Adults of the stinkbug have the typical shield-shape of stink bugs that most people are accustomed to seeing. They are approximately 5/8 inch long and 3/8 inch in width. The upper side of the body is mottled shades of brown and gray, and is covered with dense punch marks. They have dark red eyes and their legs are brown with faint white banding. The Brown Marmorated Stink Bug is a plant pest that was introduced into the United States from Japan, Korea and China. It feeds primarily on fruits and seed pods of a wide arrange of plants. It is also a nuisance pest that invades buildings in the autumn.
The adults begin to fly to these sites in the middle of September. Adults emerge from their ovenvintering sites in the spring, usually in early May. After they feed for about two weeks, they mate, and the females begin to lay eggs. Eggs are laid in clusters of about 28 eggs on the undersides of the leaves from June to August. A single female can lay up to 400 eggs. Eggs hatch in three to seven days.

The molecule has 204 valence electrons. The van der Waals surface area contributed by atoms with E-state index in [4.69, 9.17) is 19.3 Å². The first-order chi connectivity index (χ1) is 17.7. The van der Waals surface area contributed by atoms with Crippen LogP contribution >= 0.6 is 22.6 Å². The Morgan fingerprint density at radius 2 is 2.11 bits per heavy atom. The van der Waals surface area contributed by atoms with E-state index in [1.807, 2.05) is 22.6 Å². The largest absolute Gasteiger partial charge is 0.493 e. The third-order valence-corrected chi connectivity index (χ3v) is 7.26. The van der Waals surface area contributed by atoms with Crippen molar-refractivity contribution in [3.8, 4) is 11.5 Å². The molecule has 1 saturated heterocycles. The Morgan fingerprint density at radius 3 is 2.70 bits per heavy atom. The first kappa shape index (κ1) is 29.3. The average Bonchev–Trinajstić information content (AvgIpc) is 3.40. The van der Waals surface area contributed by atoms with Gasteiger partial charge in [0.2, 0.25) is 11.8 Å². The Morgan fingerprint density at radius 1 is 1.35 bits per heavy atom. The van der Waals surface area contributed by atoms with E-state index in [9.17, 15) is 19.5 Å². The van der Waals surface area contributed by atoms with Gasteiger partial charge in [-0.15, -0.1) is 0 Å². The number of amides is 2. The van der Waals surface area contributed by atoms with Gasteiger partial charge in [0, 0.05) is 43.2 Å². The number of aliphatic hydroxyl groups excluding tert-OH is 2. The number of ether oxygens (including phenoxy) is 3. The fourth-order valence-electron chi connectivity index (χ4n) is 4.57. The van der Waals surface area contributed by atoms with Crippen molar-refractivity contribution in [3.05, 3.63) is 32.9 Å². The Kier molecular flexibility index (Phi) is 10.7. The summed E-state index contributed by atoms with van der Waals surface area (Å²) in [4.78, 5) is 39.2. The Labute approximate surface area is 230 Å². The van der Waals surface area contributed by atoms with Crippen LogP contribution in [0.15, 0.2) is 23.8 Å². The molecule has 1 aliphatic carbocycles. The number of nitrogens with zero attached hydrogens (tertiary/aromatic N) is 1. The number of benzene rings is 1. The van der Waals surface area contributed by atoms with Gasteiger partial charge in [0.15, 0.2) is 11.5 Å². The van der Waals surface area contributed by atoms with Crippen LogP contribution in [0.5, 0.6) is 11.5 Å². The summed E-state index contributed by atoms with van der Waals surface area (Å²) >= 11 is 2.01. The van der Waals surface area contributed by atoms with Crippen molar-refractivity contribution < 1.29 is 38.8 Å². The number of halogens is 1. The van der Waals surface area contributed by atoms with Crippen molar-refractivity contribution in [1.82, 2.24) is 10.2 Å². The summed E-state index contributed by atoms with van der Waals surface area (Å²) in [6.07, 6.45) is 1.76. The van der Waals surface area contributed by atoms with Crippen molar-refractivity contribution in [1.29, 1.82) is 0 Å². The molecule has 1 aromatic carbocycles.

The first reports of damage by the brown marmorated stinkbug was on ornamental plants such as butterfly-bush and paulownia as well as backyard peach and pear trees. Beginning in 2006, commercial fruit growers reported damage in apple and pear orchards in eastem Pennsylvania and western New Jersey. In Pennsylvania, this pest is also found in high populations in soybeans. Based upon its known habits, it is likely to invade agricultural areas and will pose a risk to other crops as it continues to expand its geographic range.
Treat the outside perimeter to gain control of stink bugs. Interior treatments should be limited since they do not breed indoors. Liquid treatments, dusts and granular insecticide are some of the best tools to use in combating stink bugs.